(Corrects that Byetta medicine is injectable, not pill, paragraph 2)
*Byetta once weekly beats Lantus in cutting blood sugar
*Byetta 1/wk users lose 5.8 lbs, Lantus users gain 3.1 lbs
*Hypoglycemia incidents far lower in the Byetta users
By Ransdell Pierson
NEW YORK, July 20 (Reuters) - A long-acting diabetes drug being developed by Amylin Pharmaceuticals Inc AMLN.O and Eli Lilly and Co (LLY.N) proved more effective than Sanofi-Aventis’ (SASY.PA) widely used Lantus insulin medicine in a clinical study, Amylin and Lilly said on Monday.
The success of the experimental medicine, a once-weekly form of their Byetta drug now awaiting U.S. approval, follows successful trials of the long-acting injectable medicine against other leading diabetes treatments.
In the new study, once-weekly Byetta (exenatide) was tested against Lantus for 26 weeks among 467 patients with type 2 diabetes, the most common form of diabetes. All patients had previously failed to adequately control their blood sugar with metformin alone or in combination with another class of oral drugs called sulfonylureas.
The study measured reduction of A1C, a measure of average blood sugar over a period of three months.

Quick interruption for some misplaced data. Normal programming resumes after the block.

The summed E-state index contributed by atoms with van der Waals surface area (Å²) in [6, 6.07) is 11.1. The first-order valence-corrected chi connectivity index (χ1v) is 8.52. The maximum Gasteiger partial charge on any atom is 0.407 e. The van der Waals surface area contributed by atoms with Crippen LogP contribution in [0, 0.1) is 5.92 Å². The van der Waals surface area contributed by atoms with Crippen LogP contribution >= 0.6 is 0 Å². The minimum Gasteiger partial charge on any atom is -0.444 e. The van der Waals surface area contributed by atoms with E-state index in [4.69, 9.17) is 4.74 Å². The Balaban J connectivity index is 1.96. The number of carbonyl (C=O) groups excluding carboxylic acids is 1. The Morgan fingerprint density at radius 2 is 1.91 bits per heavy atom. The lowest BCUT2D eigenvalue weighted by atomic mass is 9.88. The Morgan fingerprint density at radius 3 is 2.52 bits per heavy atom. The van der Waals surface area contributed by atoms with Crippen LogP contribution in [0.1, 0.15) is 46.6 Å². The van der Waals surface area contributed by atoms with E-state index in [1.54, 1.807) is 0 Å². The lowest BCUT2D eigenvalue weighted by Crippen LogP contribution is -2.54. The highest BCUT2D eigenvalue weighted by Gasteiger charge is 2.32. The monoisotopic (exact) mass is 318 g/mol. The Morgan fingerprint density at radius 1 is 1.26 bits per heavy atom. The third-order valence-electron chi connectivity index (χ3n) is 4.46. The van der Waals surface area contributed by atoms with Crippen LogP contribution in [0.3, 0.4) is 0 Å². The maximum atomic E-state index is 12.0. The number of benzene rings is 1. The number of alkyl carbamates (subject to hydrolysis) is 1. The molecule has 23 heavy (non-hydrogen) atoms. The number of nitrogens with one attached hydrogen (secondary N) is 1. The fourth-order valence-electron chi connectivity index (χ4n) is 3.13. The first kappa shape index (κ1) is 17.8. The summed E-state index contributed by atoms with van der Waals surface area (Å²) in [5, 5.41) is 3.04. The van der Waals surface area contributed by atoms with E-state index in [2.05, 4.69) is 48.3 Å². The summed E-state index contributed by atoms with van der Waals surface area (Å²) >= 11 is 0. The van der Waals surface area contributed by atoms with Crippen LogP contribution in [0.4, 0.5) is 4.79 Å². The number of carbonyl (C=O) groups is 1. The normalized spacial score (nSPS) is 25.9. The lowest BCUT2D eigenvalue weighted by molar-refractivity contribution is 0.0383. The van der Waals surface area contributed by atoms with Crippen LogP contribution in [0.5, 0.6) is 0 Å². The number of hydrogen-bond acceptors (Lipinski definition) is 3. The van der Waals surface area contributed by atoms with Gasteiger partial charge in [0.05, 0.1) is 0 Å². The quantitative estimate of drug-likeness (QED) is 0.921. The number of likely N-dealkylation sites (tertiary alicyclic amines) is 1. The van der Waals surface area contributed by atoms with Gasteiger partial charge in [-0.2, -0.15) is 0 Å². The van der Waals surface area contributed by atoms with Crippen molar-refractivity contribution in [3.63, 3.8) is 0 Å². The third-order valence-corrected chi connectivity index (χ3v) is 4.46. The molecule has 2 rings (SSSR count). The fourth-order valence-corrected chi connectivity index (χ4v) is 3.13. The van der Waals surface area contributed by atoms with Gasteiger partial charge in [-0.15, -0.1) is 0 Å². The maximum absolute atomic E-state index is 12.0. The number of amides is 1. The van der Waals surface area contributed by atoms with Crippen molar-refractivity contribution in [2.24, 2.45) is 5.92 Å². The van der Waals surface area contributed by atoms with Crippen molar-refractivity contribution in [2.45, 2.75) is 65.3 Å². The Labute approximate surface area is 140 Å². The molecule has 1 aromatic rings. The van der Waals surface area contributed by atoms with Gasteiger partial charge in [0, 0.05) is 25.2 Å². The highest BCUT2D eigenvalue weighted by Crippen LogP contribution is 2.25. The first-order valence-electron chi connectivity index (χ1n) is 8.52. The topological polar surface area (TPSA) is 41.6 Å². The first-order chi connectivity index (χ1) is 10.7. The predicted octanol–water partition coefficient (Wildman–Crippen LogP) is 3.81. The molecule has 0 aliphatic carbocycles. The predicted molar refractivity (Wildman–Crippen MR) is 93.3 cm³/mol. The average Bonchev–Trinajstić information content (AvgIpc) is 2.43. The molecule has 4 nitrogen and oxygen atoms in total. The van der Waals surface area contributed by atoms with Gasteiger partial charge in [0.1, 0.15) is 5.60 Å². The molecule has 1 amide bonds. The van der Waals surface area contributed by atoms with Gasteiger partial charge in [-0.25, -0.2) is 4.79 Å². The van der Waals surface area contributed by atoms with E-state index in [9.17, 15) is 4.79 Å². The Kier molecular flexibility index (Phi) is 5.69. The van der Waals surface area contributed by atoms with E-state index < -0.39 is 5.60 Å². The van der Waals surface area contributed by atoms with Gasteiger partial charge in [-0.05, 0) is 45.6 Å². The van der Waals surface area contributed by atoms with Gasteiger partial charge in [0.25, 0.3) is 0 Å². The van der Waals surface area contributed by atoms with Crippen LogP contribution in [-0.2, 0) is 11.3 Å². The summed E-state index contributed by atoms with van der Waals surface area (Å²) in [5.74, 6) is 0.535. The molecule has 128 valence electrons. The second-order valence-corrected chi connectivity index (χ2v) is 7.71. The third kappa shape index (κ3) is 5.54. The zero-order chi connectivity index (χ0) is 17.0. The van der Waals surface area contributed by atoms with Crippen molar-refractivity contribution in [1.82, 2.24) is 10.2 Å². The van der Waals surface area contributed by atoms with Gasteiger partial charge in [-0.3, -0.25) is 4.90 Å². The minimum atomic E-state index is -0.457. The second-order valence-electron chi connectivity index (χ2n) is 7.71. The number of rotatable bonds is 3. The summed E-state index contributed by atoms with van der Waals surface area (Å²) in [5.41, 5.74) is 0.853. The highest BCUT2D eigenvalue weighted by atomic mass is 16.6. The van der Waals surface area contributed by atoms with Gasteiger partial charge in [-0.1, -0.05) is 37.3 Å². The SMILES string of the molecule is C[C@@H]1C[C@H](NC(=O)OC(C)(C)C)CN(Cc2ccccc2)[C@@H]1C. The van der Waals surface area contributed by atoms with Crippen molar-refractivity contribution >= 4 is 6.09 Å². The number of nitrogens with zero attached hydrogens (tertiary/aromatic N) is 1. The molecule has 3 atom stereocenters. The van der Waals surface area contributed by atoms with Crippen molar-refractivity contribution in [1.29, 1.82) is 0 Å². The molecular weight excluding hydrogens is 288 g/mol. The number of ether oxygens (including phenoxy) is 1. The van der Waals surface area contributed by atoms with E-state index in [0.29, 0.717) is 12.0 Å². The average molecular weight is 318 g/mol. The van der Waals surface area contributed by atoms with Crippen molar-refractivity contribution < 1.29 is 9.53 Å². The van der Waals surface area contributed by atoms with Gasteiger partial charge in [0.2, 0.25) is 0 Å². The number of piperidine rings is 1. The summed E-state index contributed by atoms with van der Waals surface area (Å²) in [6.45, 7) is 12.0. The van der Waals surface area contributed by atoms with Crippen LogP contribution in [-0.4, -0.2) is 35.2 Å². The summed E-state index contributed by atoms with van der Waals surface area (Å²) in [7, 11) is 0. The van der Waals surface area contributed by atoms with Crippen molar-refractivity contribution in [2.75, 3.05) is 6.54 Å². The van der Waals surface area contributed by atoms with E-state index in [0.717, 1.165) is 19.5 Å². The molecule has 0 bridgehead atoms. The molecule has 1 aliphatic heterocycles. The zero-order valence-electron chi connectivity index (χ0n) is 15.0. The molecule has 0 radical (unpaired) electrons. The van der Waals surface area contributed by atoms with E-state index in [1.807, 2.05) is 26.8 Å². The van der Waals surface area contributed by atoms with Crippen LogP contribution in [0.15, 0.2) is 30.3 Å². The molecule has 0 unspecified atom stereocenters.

“At the end of the study, patients treated with exenatide (Byetta) once weekly achieved a mean A1C of 6.8 percent compared with a mean A1C of 7.0 percent in those treated with Lantus,” a statistically significant improvement, the drugmakers said in a joint release.
American Diabetes Association guidelines call for A1C level of 7 percent or less.
Moreover, patients taking Byetta once weekly lost on average 5.8 pounds (2.6 kg) after six months, compared with a weight gain of 3.1 pounds (1.4 kg) for Lantus — a particularly desirable benefit as obesity is one of the leading causes of type 2 diabetes.
Byetta patients also had a significantly lower incidence of hypoglycemia, a potentially dangerous over-reduction in blood sugar, compared with those taking Lantus.
Lilly and Amylin said they plan to present full data from the trial at a major medical meeting and submit the data for publication.
The drugmakers in late March said Byetta once weekly provided superior blood control to Merck & Co’s (MRK.N) Januvia and another widely used pill called Actos sold by Japan’s Takeda Pharmaceutical Co Ltd (4502.T) (Reporting by Ransdell Pierson; Additional reporting by Bill Berkrot; Editing by Gary Hill)